The most straightforward way to control actuators consists in controlling directly the torque exerted (torque control). In the case of electric actuators, for example, this can be done by varying the voltage of the electric current powering the motor. Alternatively, it is possible to control the desired velocity of the motor or the position of the joint actuated by the motor by leaving the determination of the voltage to a software routine that determines it from the offset between the desired and actual position or velocity (velocity or position control). Variable stiffness actuators allow controlling both the position and the stiffness of actuated joints.
The state of the actuators in a particular moment, e.g. the voltage applied to electric motors, can be indicated with the term action.
The brain of the robot regulates the state of the actuators from the current and previous states of the sensors. In robotics the brain is usually indicated with the term controller. I prefer to use the term brain because the term controller suggests that the brain determines the behavior of the robot while in reality the brain only contribute to determine it. Alternatively, the brain can be indicated with the term policy. As we will see in the next chapters, the brain orchestrates the interaction between the robot and the environment. The behavior of the robot is the result of the robot/environmental interaction orchestrated by the brain --- it is not a direct product of the brain.
In principle the brain of a robot could consists only of wires and electronic components like transistors. In practice, however, the brain normally consists of a computer, embedded in the body of the robot and connected with the sensors and the actuators through wires, running a software. Alternatively, the computer can be located outside the robot and can communicate with sensors and actuators wireless. The software running on the computer includes a standard operating system, the drivers to communicate with the sensors and the actuators, and a high-level software that determine the state of the actuators (action vector) on the basis of the current and previous state of the sensors (observations).
The organization of this software and the way in which it is designed depends on the approach chosen. The main approaches used in robotics are illustrated in the next three Sections.
The deliberative approach was elaborated and became dominant during the classic AI period, i.e. during the 60s and the 70s, following the advent of digital computers and under the influence of Cognitive Psychology.
The approach assumes that to achieve a given goal a robot (or more generally an intelligent system) should elaborate a mental solution (plan) and then execute the sequence of actions forming the plan. In other words, it assumes that the system should think and then act. Planning consists in searching a sequence of actions that permits to achieve the goal and is realized by looking ahead at the outcome of the possible actions that the robot can perform. The method requires: (i) an internal representation of the external environment (extracted from observations or compiled manually by the experimenter), (ii) a description of the goal, and (iii) a description of the actions that the system can perform (including a description of the prerequisites and outcomes of each possible action in each possible context).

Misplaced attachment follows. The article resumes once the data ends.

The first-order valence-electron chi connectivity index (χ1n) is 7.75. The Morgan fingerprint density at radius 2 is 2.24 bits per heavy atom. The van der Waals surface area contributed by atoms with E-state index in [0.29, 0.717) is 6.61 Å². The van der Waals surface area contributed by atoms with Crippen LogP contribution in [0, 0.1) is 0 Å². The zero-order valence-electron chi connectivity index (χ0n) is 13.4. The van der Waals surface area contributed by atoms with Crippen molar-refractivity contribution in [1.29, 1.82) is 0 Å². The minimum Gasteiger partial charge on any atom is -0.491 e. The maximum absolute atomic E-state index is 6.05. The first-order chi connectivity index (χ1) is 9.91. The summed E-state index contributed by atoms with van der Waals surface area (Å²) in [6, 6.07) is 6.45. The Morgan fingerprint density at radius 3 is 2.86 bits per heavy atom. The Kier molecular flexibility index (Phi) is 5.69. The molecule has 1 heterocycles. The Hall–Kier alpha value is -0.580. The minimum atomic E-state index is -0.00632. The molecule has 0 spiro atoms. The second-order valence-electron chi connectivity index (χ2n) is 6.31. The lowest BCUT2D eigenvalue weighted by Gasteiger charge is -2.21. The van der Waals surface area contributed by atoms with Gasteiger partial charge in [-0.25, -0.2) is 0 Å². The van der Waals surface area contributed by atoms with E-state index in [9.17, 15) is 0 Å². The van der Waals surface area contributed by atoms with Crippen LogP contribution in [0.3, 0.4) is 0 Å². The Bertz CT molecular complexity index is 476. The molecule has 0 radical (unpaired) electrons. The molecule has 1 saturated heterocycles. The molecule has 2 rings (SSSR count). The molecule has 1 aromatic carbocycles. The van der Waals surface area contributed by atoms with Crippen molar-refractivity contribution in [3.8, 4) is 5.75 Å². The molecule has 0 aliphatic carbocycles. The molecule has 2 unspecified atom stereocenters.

Brains realized following this approach include three rather independent brain modules: (i) a perceptual module that is responsible for extracting the internal representation of the external world from observations, (ii) a reasoning or planning module that is responsible for elaborating a plan capable to achieve the current goal, and (iii) an action module that is responsible for executing the sequence of actions that compose the plan (Figure 1.2).
The most remarkable example of the application of the deliberative approach is the robot Shakey (Nilsson, 1984) developed at the Stanford Research Institute. Shakey was able to perform a series of tasks. It operated by relying on a representation of the environment compiled manually by the experimenters. The robot accomplished the current task by elaborating a suitable plan. The output of the planning system consisted of a sequence of macro actions further translated into a longer sequence of micro actions by the action module. These micro actions were finally executed and modulated on the basis of the robot’s observation. Shakey, however, was able to operate effectively only in a static and carefully engineered environment made of large empty rooms populated with few objects of uniform colors. Later attempts to generalize the approach to more dynamic and/or natural environment were much less successful.